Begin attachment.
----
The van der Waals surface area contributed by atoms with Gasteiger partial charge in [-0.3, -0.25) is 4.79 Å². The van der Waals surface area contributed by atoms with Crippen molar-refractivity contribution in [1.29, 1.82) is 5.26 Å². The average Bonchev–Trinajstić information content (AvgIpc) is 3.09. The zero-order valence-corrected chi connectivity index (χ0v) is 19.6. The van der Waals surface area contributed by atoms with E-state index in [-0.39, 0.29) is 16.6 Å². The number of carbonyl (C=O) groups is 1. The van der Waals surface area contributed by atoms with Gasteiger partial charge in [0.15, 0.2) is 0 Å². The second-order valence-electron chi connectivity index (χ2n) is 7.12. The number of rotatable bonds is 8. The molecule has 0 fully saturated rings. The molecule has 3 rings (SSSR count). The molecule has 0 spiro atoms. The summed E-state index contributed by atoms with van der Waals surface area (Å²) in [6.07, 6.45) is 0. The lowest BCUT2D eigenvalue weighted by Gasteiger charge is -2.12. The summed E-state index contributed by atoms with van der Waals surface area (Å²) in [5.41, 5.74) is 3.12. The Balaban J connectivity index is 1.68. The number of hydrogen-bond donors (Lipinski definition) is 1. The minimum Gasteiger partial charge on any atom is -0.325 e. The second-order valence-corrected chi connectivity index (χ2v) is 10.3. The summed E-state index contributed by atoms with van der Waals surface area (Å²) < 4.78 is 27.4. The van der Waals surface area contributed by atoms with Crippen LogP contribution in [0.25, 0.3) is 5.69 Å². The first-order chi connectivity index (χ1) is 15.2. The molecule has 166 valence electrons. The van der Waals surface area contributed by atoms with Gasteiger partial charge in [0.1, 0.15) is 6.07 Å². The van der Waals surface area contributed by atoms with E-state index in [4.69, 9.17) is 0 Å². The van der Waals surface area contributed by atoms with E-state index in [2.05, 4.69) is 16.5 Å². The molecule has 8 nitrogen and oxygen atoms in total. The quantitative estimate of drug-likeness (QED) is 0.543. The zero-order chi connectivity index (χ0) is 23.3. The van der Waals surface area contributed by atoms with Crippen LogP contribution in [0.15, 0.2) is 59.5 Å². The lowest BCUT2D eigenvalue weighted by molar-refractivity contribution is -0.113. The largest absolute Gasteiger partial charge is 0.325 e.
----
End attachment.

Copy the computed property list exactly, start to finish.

The van der Waals surface area contributed by atoms with Gasteiger partial charge in [-0.3, -0.25) is 4.79 Å². The van der Waals surface area contributed by atoms with Crippen molar-refractivity contribution in [1.29, 1.82) is 5.26 Å². The average Bonchev–Trinajstić information content (AvgIpc) is 3.09. The zero-order valence-corrected chi connectivity index (χ0v) is 19.6. The van der Waals surface area contributed by atoms with E-state index in [-0.39, 0.29) is 16.6 Å². The number of carbonyl (C=O) groups is 1. The van der Waals surface area contributed by atoms with Gasteiger partial charge in [0.15, 0.2) is 0 Å². The second-order valence-electron chi connectivity index (χ2n) is 7.12. The number of rotatable bonds is 8. The molecule has 0 fully saturated rings. The molecule has 3 rings (SSSR count). The molecule has 0 spiro atoms. The summed E-state index contributed by atoms with van der Waals surface area (Å²) in [6.07, 6.45) is 0. The lowest BCUT2D eigenvalue weighted by Gasteiger charge is -2.12. The summed E-state index contributed by atoms with van der Waals surface area (Å²) in [5.41, 5.74) is 3.12. The Balaban J connectivity index is 1.68. The number of hydrogen-bond donors (Lipinski definition) is 1. The minimum Gasteiger partial charge on any atom is -0.325 e. The second-order valence-corrected chi connectivity index (χ2v) is 10.3. The summed E-state index contributed by atoms with van der Waals surface area (Å²) < 4.78 is 27.4. The van der Waals surface area contributed by atoms with Crippen LogP contribution in [0.25, 0.3) is 5.69 Å². The first-order chi connectivity index (χ1) is 15.2. The molecule has 166 valence electrons. The van der Waals surface area contributed by atoms with Gasteiger partial charge in [0.1, 0.15) is 6.07 Å². The van der Waals surface area contributed by atoms with E-state index in [4.69, 9.17) is 0 Å². The van der Waals surface area contributed by atoms with E-state index in [2.05, 4.69) is 16.5 Å². The molecule has 8 nitrogen and oxygen atoms in total. The quantitative estimate of drug-likeness (QED) is 0.543. The zero-order chi connectivity index (χ0) is 23.3. The van der Waals surface area contributed by atoms with Crippen LogP contribution in [0.15, 0.2) is 59.5 Å². The lowest BCUT2D eigenvalue weighted by molar-refractivity contribution is -0.113. The largest absolute Gasteiger partial charge is 0.325 e.